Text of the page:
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Yes; because the credit scoring is made up of so many different factors which any give tradeline can be contributing to more than one area.

Payment history (about 35% of total score): Your payment history on credit cards, retail accounts at stores, installment loans and mortgages is taken into account in calculating your score. Specifically, how late your payments were, how much was owed, how many late payments and how recently they occurred are all taken into account. If you have a number of accounts and most show no late payments, your score will be improved. How old the late payments were can be very important. According to Fair, Isaac, "A 30-day late payment made just a month ago will count more than a 90-day late payment from five years ago."

Amounts owed (about 30 % of total score): While owing a lot of money on many accounts might indicate that you are overextended, your FICO score will not necessarily be harmed by large outstanding amounts. What is more important is how many accounts have balances and how much of the total credit line is being used on credit cards and other "revolving credit" accounts. In an attempt to improve their credit scores, people sometimes make the mistake of closing down credit-card accounts where they have small balances and consolidating their debt under one credit card. This can actually worsen your score since the percentage of your lines of credit that is still owed would actually go up.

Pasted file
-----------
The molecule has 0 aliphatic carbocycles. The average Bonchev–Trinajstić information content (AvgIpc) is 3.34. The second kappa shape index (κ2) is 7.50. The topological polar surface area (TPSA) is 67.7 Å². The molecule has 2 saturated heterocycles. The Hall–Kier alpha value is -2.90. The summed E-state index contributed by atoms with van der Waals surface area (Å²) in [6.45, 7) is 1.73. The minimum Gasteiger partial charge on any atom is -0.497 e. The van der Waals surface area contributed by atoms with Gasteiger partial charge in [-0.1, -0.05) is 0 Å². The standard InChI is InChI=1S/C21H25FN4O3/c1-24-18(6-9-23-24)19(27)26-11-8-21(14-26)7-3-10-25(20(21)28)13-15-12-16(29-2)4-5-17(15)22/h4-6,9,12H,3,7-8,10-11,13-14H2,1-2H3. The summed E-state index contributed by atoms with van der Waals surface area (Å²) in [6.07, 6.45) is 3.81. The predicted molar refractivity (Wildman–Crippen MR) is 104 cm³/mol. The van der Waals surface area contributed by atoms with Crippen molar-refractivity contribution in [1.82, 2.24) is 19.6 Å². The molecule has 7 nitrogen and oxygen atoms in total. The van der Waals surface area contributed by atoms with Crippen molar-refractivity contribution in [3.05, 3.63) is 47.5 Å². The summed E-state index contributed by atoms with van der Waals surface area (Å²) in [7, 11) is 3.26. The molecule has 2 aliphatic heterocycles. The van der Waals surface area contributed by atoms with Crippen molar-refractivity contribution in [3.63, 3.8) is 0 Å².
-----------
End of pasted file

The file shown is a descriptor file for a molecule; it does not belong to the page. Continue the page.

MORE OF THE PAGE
Length of credit history (about 15% of total score): If you are just trying to establish a credit record, you have few options to improve your score here, since how long your credit accounts have been established is what counts. Parents should take note that establishing a credit record for your children before they go out on their own could give them a leg up when they apply for credit later.

New credit (about 10% of total score): Even though this category makes up only about 10% of the total score, applying for too much new credit is probably one of the easiest ways for people to inadvertently harm their credit score. Here, the FICO model looks at how many new accounts you have established, how long it has been since you opened a new account and how many recent requests for your credit have been made by credit reporting agencies. Fair, Isaac says that if you request your credit report from one of the agencies this does not count since it is a "consumer-initiated inquiry." Until recently, your score would have gone down if you made a number of applications for credit cards or mortgages within a short period of time --even if all you were doing was shopping around for the lowest rate or best overall deal. Now, Fair, Isaac claims that they lump together inquiries made within a short period of time as one inquiry. So, if you're shopping around, make your inquiries all within a few days if you can.

Types of credit (about 10% of total score): This factor takes into account your mix of installment loans, mortgages, retail accounts, credit cards and finance company accounts. Fair, Isaac, however, is a little vague about how it weights your mix of account types. It does indicate that this factor may be given less weight if the company has full information about you for the other four factors.

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